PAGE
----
The Green Bay Packers defense finding ways to generate more takeaways is one big thing that could help Matt LaFleur’s team get back into the win column.
The Packers will enter Week 8 with five takeaways (four interceptions and a fumble recovery) which ranks 28th in the NFL. Due to the recent litany of interceptions that Jordan Love has thrown, Green Bay is minus-two on the season in turnover differential as a team.
“I do think there’s another level there in terms of our ability,” said LaFleur on Monday. “We have to find a way to generate some more takeaways. We’ve got to create those turnovers.”
Turnovers are a volatile stat. Starting well – or poorly – does not mean that trend will continue. Last season is a prime example of this, with Green Bay ranking in the bottom half to bottom third of the NFL in takeaways for much of the year, but a strong finish to the season, which included 12 turnovers during their four-game winning streak from Weeks 14 to 17, resulted in the Packers finishing in the top-10 in total takeaways.
Winning the turnover battle is always important. In fact, LaFleur’s weekly goal for the team is to win that battle 2-0. The Packers entered the season 33-3 under LaFleur when having won the turnover battle. This year, they are 1-1 but have had a positive turnover differential in only two of their first six games. They are 1-3 in games where they have more giveaways than takeaways.
For a young and struggling offense, having a positive turnover differential is an absolute must–this is a non-negotiable. Takeaways lead to extra possessions for the offense and oftentimes improved field position. On the flip side, giving the opponent an extra possession – or sometimes two – or not winning the field position battle is just too much for this offense to overcome right now.
“That’ll help,” added LaFleur in regards to getting more takeaways, “especially when you’re having some struggles or inconsistencies on the offensive side of the ball, to set up field position, to have a short field, and so we’ve got to find a way to generate some of those takeaways.”
In four games this season, the Packers defense has held the opponent to under 20 points, which, according to LaFleur, he expects to win those games. However, even in those performances, it’s not as if the defense has been dominant by any means. Opponents are still moving the ball quite easily on the ground. The pass rush has been inconsistent, and the secondary hasn’t had the opportunity to make a lot of plays on the ball.
Opposing offenses have been able to move the ball quite easily between the 20-yard lines, but credit to the Packers for keeping them out of the end zone, as they rank seventh in red zone defense. But when a stop has been required at the end of the half or end of the game, they’ve often been unable to come up with that elusive big-time play.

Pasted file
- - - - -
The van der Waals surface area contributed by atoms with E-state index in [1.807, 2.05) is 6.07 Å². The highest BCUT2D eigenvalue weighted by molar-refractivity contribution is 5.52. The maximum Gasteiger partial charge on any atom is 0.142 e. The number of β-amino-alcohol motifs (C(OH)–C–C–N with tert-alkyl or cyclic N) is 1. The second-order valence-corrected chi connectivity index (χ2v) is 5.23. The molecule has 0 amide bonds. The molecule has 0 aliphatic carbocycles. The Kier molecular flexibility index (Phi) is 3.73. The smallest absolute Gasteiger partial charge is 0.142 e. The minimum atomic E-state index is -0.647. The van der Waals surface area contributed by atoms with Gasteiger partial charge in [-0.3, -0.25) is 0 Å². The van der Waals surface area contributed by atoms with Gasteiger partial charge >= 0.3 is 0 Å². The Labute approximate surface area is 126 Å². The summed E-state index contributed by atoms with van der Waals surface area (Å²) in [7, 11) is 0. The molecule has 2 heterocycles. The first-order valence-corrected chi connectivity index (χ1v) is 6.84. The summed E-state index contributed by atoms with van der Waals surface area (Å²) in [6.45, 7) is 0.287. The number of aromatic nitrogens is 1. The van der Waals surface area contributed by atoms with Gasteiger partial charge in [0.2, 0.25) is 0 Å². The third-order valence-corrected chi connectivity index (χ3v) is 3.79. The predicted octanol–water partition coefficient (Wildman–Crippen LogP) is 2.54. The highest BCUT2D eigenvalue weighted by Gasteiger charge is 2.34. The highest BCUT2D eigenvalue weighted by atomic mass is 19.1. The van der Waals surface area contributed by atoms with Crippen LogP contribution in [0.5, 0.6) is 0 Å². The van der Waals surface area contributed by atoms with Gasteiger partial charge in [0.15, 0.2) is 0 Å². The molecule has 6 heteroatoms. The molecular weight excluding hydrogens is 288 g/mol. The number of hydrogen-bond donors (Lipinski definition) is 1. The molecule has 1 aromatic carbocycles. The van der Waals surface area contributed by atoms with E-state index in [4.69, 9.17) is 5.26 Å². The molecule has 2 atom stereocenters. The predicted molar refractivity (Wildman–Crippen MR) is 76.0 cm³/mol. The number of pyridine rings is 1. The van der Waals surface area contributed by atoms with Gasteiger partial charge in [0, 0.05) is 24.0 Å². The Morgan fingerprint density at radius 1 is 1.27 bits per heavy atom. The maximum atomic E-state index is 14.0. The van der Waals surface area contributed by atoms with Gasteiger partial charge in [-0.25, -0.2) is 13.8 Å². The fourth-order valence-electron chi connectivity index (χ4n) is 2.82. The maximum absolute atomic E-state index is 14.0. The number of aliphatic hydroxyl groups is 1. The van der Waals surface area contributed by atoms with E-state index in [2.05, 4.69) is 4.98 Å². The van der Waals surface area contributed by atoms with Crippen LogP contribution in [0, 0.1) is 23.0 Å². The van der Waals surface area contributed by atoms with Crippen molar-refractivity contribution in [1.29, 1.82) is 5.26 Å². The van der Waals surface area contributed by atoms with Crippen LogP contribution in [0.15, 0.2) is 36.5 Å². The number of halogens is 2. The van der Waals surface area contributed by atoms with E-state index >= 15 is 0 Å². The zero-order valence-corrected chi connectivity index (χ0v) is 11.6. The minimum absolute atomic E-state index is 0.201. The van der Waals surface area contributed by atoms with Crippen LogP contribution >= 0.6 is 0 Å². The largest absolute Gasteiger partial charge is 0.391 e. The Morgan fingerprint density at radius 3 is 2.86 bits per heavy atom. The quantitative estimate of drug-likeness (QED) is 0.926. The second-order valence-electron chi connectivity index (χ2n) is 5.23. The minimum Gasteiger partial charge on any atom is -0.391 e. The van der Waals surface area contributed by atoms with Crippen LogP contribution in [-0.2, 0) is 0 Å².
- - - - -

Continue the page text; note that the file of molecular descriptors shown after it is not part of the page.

“There’s been a lot of good things,” said LaFleur of the defense’s performance. “Obviously, keeping people out of the end zone is critical. I’ve said this a million times now: if we hold people to under 20 points, I expect us to win the game, and we’ve been able to do that more than on one occasion. I do think there’s a lot of good there.”
Schematically, the Packers defenders challenging the receivers more often could put them in a better position to make plays on the passes that come their way. During that late season run in 2022, we saw Joe Barry playing a lot more cover-2 and cover-6 than what he had previously been utilizing. Also, stopping the run and being more effective at getting after the quarterback will help create more turnover opportunities as well.
Outside of Rashan Gary, the Green Bay pass rush has been lackluster this season. The Packers rank 15th in ESPN’s pass rush win rate metric and 17th in total pressures. This is a league-average unit that would be worse off without Gary. Creating pressures lead to getting the quarterback off his spot, hurried throws, and being out of rhythm–all of which can result in an inaccurate pass and potential turnover.
However, in order to have that pass rush opportunity, as a defense, you have to eat your vegetables on early downs and stop the run. When an offense is in short down-and-distance situations, the defense has to defend both the run and the pass in that scenario, taking away the aggressiveness that a pass rush may have and it forces the secondary to defend a greater variety of routes.
Right now it feels like the defense is doing just enough to keep its head above water. They just aren’t playing well enough considering how heavily they need to be relied upon with the offensive struggles. But finding a way to generate more turnovers could be a quick fix that leads to fewer possessions that the defense has to be on the field, along with more scoring chances for the offense.
“All in all, the efforts been there,” said LaFleur. “Just looking back on the tape, we missed too many tackles yesterday. But it’s certainly not for a lack of effort. Guys are flying around.”